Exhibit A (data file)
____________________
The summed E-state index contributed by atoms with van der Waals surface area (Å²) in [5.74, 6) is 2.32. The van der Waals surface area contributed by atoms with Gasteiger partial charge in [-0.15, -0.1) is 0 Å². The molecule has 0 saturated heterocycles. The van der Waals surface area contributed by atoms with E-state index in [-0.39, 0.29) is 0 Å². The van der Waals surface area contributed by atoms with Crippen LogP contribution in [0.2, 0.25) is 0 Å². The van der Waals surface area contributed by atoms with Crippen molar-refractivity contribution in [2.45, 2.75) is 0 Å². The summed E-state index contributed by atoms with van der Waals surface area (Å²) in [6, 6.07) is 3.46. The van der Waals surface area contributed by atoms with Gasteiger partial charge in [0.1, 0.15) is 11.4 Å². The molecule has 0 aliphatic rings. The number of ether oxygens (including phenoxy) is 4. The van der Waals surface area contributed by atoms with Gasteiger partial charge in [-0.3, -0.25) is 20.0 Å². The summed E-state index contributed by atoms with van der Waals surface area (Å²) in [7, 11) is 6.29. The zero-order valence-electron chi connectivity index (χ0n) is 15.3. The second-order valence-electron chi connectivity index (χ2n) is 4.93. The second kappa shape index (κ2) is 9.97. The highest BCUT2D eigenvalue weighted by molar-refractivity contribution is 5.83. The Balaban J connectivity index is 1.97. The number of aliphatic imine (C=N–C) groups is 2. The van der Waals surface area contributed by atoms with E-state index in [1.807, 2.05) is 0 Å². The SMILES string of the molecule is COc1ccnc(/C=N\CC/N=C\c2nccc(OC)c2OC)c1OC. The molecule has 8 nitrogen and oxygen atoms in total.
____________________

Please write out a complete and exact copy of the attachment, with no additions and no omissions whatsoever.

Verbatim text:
The summed E-state index contributed by atoms with van der Waals surface area (Å²) in [5.74, 6) is 2.32. The van der Waals surface area contributed by atoms with Gasteiger partial charge in [-0.15, -0.1) is 0 Å². The molecule has 0 saturated heterocycles. The van der Waals surface area contributed by atoms with E-state index in [-0.39, 0.29) is 0 Å². The van der Waals surface area contributed by atoms with Crippen LogP contribution in [0.2, 0.25) is 0 Å². The van der Waals surface area contributed by atoms with Crippen molar-refractivity contribution in [2.45, 2.75) is 0 Å². The summed E-state index contributed by atoms with van der Waals surface area (Å²) in [6, 6.07) is 3.46. The van der Waals surface area contributed by atoms with Gasteiger partial charge in [0.1, 0.15) is 11.4 Å². The molecule has 0 aliphatic rings. The number of ether oxygens (including phenoxy) is 4. The van der Waals surface area contributed by atoms with Gasteiger partial charge in [-0.3, -0.25) is 20.0 Å². The summed E-state index contributed by atoms with van der Waals surface area (Å²) in [7, 11) is 6.29. The zero-order valence-electron chi connectivity index (χ0n) is 15.3. The second-order valence-electron chi connectivity index (χ2n) is 4.93. The second kappa shape index (κ2) is 9.97. The highest BCUT2D eigenvalue weighted by molar-refractivity contribution is 5.83. The Balaban J connectivity index is 1.97. The number of aliphatic imine (C=N–C) groups is 2. The van der Waals surface area contributed by atoms with E-state index in [1.807, 2.05) is 0 Å². The SMILES string of the molecule is COc1ccnc(/C=N\CC/N=C\c2nccc(OC)c2OC)c1OC. The molecule has 8 nitrogen and oxygen atoms in total.